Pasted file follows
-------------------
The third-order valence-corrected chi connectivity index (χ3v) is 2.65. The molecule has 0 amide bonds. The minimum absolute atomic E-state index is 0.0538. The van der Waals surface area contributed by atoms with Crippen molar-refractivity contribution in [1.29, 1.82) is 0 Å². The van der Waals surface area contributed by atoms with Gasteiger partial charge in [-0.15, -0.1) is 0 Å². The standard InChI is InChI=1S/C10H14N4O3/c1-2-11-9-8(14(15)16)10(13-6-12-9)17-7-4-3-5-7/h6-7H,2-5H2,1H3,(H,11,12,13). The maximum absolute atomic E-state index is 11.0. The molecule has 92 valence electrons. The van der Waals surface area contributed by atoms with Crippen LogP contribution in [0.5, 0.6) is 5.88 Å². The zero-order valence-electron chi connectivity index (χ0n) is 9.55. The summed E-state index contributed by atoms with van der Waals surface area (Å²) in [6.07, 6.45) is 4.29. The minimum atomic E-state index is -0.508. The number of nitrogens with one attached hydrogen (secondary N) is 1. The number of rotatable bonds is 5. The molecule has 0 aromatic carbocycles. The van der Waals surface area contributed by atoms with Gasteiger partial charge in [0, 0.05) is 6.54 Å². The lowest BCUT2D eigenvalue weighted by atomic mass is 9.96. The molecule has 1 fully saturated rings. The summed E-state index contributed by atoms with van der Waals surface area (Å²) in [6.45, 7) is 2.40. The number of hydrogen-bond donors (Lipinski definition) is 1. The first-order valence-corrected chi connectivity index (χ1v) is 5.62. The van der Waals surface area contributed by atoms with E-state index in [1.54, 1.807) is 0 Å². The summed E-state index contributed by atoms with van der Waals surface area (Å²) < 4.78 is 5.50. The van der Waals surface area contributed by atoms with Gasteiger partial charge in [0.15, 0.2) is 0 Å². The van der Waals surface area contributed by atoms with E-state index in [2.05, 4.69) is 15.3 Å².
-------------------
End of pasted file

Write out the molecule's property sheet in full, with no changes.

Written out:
The third-order valence-corrected chi connectivity index (χ3v) is 2.65. The molecule has 0 amide bonds. The minimum absolute atomic E-state index is 0.0538. The van der Waals surface area contributed by atoms with Crippen molar-refractivity contribution in [1.29, 1.82) is 0 Å². The van der Waals surface area contributed by atoms with Gasteiger partial charge in [-0.15, -0.1) is 0 Å². The standard InChI is InChI=1S/C10H14N4O3/c1-2-11-9-8(14(15)16)10(13-6-12-9)17-7-4-3-5-7/h6-7H,2-5H2,1H3,(H,11,12,13). The maximum absolute atomic E-state index is 11.0. The molecule has 92 valence electrons. The van der Waals surface area contributed by atoms with Crippen LogP contribution in [0.5, 0.6) is 5.88 Å². The zero-order valence-electron chi connectivity index (χ0n) is 9.55. The summed E-state index contributed by atoms with van der Waals surface area (Å²) in [6.07, 6.45) is 4.29. The minimum atomic E-state index is -0.508. The number of nitrogens with one attached hydrogen (secondary N) is 1. The number of rotatable bonds is 5. The molecule has 0 aromatic carbocycles. The van der Waals surface area contributed by atoms with Gasteiger partial charge in [0, 0.05) is 6.54 Å². The lowest BCUT2D eigenvalue weighted by atomic mass is 9.96. The molecule has 1 fully saturated rings. The summed E-state index contributed by atoms with van der Waals surface area (Å²) in [6.45, 7) is 2.40. The number of hydrogen-bond donors (Lipinski definition) is 1. The first-order valence-corrected chi connectivity index (χ1v) is 5.62. The van der Waals surface area contributed by atoms with E-state index in [1.54, 1.807) is 0 Å². The summed E-state index contributed by atoms with van der Waals surface area (Å²) < 4.78 is 5.50. The van der Waals surface area contributed by atoms with Gasteiger partial charge in [0.15, 0.2) is 0 Å². The van der Waals surface area contributed by atoms with E-state index in [2.05, 4.69) is 15.3 Å².